Cash flow was poor and the UNIVAC would not be finished for quite some time, so EMCC decided to take on another project that would be done quickly. This was the BINAC, a small computer (compared to ENIAC) for the Northrop corporation. Original estimates for the development costs proved to be extremely unrealistic, and by the summer of 1948, EMCC had just about run out of money, but it was temporarily saved by Harry L. Straus, vice president of the American Totalisator Company, a Baltimore company that made electromechanical totalisators. Straus felt that EMCC's work, besides being promising in general terms, might have some application in the race track business, and invested $500,000 in the company. Straus became chairman of the EMCC board, and American Totalisator received 40 percent of the stock. When Straus was killed in an airplane crash in October 1949, American Totalisator's directors withdrew their support.
BINAC was eventually delivered in 1949, but Northrop complained that it never worked well for them. (It had worked fine in acceptance tests at EMCC, but Northrop, citing security concerns, refused to allow any EMCC employees onto their site to reassemble it after shipping. Instead, Northrop hired a newly graduated electrical engineer to assemble it. EMCC claimed that the fact that it worked at all after this was testimony to the quality of the design.) It was generally believed at EMCC that Northrop allowed BINAC to sit, disassembled, in their parking lot for a long time before any effort toward assembly was made.
Sale to Remington Rand
As had happened with BINAC, EMCC's estimates of delivery dates and costs proved to be optimistic, and the company was soon in financial difficulty again. In early 1950, the company was for sale; potential buyers included National Cash Register and Remington Rand. Remington Rand made the first offer, and purchased EMCC on February 15, 1950, whereupon it became the UNIVAC division of Remington Rand. The first UNIVAC was not delivered until March 1951, over a year after EMCC was acquired by Remington Rand, and too late to help much for the 1950 census. However, upon acceptance at the company premises, truck load after truck load of punched cards arrived to be recorded on tape (by what was called jokingly the card to pulp converters) for processing by UNIVAC. The US Census Bureau used the prototype UNIVAC on EMCC premises for months. Mauchly resigned from Remington Rand in 1952; his 10-year contract with them ran until 1960, and prohibited him from working on other computer projects during that time. Remington Rand merged with Sperry Corporation in 1955, and in 1975, the division was renamed Sperry UNIVAC. The company's corporate descendant today is Unisys.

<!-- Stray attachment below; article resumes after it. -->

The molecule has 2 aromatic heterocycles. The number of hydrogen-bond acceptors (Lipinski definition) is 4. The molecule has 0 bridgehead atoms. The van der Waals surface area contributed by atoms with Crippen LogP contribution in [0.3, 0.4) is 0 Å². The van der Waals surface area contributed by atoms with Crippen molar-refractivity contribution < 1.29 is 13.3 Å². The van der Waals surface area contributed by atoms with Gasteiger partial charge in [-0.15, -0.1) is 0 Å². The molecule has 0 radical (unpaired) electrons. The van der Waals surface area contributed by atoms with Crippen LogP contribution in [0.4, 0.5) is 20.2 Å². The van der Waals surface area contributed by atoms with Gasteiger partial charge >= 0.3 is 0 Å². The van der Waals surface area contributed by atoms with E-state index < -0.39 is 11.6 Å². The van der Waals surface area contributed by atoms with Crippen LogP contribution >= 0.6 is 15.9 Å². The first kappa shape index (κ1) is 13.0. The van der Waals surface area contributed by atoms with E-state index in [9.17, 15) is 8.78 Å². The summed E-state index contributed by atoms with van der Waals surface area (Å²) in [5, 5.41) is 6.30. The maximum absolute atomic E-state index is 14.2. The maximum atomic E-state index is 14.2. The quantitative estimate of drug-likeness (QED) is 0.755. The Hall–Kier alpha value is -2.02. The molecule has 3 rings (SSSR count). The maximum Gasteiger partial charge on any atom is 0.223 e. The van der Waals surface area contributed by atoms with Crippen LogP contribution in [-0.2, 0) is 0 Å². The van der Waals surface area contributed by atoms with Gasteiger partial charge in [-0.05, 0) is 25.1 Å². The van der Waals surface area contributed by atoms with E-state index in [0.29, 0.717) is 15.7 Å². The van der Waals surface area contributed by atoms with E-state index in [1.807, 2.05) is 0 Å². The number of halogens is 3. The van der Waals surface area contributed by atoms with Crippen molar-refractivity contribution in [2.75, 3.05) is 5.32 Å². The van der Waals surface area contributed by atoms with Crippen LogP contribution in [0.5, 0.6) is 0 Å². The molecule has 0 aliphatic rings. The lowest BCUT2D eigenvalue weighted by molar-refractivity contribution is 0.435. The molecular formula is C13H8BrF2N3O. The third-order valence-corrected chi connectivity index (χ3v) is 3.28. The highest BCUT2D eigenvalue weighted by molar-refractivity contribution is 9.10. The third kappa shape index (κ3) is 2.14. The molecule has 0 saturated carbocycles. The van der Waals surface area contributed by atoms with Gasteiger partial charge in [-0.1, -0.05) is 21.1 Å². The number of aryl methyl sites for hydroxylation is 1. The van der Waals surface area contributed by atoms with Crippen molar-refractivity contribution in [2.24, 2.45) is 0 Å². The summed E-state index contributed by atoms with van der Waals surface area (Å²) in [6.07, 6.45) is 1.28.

- Norberg, Arthur (9 May 2016). Computers and Commerce: A Study of Technology and Management at Eckert-Mauchly Computer Company, Engineering Research Associates, and Remington Rand, 1946-1957. United States: MIT Press. ISBN 978-0262140904.
- Lasar, Matthew (18 September 2011). "UNIVAC: the troubled life of America's first computer". Ars Technica. United States. Retrieved 9 May 2016.
- John W. Mauchly and the Development of the ENIAC Computer
- Machine Launched a World of Change, by Kay Mauchly Antonelli, one of the first ENIAC programmers, and wife of J. W. Mauchly
- Goff, Leslie (1999-01-02). "Genesis of the computer". Flashback 1950. Computerworld. Retrieved 2007-05-31.
- Oral history interview with Isaac Levin Auerbach Oral history interview by Nancy B. Stern, 10 April 1978. Charles Babbage Institute, University of Minnesota. Auerbach recounts his experiences at Electronic Control Company (later the Eckert-Mauchly Computer Company) during 1947–49. He evaluates BINAC, UNIVAC, and the roles of the National Bureau of Standards, Northrop Aircraft, Raytheon, Remington Rand, and IBM.
- Oral history interview with Earl Edgar Masterson, Charles Babbage Institute, University of Minnesota. Masterson recounts his job interview with J. Presper Eckert and Fraser Welch and his work with the Eckert–Mauchly Computer Corporation, especially his work with the UNIVAC I and his design of a functional high-speed printer